Back at the beginning of March, the president famously tweeted:
“When a country (USA) is losing many billions of dollars on trade with virtually every country it does business with, trade wars are good, and easy to win. Example, when we are down $100 billion with a certain country and they get cute, don’t trade anymore-we win big. It’s easy!”
- President Donald Trump
You probably don’t remember what the exact reaction to that was, but you can probably guess it involved hoots of derisive laughter. After all, the idea of the president of the United States upsetting the world apple cart by supposedly starting a trade war with China and our biggest trade partners and closest allies was the height of lunacy.
As Trader's, we've experienced a lot of uncertainty recently around a pending global trade war. In fact, I have read that economists believe a full-blown trade war could cost the global economy $470 billion. Now that's a significant number, and it certainly could negatively impact your portfolio if you're not careful.
So how do you protect your portfolio and preserve capital?
The answer may have come from your Grandma; it certainly did from mine. She used to say this simple phrase to me on what seemed like a weekly basis, "don't put all of your eggs in one basket!"
Well, it turns out Grandma was right! Grandma knew a great deal about the power of diversification and how it reduces risk in different aspects of your life, and we can relate that directly to trading and investing.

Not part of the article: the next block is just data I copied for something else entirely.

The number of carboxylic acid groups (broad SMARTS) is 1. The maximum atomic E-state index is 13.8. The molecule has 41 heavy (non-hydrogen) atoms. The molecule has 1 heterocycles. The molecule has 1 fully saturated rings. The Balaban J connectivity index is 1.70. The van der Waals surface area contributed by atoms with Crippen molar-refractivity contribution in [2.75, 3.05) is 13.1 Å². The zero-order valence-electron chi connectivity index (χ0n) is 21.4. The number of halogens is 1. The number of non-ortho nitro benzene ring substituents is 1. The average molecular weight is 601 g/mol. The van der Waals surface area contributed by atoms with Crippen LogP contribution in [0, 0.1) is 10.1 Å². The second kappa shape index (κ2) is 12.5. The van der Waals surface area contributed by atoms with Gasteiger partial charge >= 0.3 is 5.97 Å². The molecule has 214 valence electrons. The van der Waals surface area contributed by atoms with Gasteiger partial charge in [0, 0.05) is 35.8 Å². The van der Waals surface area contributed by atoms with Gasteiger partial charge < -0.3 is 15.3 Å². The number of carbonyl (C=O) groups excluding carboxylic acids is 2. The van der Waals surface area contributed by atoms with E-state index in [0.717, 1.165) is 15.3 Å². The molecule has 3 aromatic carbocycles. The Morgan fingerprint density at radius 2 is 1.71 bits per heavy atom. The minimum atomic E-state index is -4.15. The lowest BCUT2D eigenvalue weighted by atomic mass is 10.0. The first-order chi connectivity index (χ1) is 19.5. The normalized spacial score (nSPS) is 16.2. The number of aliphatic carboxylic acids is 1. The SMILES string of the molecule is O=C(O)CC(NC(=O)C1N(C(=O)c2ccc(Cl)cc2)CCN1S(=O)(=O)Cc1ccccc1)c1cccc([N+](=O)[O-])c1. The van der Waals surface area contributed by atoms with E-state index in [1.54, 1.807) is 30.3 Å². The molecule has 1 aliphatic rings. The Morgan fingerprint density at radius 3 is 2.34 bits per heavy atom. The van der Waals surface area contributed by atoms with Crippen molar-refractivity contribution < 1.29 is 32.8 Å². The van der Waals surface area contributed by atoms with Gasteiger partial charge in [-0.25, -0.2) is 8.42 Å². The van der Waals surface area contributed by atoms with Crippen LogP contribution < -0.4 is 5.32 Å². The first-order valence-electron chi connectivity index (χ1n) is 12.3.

It just doesn’t make sense to trade only one market. There is just too much risk and too little opportunity. A trader needs to stay flexible, and at the same time be diversified. Before we get into the meat and potatoes of market diversification, let's take a look at how the dictionary defines "diversification." Continue reading "One Word Can Protect Against A Trade War"→
Hello traders everywhere, Adam Hewison here co-founder of MarketClub with your 1 p.m. market update for Friday the 17th of June.
I guess the most common expression I'm hearing is "kick the can down the road.". It would seem as though politicians the world over are pretty much the same. None of them wants to face the truth that there is no more money. So what do they do they, "kick the can down the road."
And once again the taxpayers have to come up with the money. Lending more money to Greece is the height of insanity in my opinion simply because how can they possibly pay back the first tranches of money that was already lent to them? But that's what's happened today; Merkle and Sarkozy made concessions and basically declared that "happy days are here again," but are they really? I was talking to a good friend of mine this morning who is one of the smartest people I know and I asked him point-blank, what do you think of the global and US economy? Here is what he said to me, "It is a time to be cautious and guarded." Those were his exact words. I'll let you think about that.
So okay enough of what my smart friends think, let's look and see what the market thinks about everything.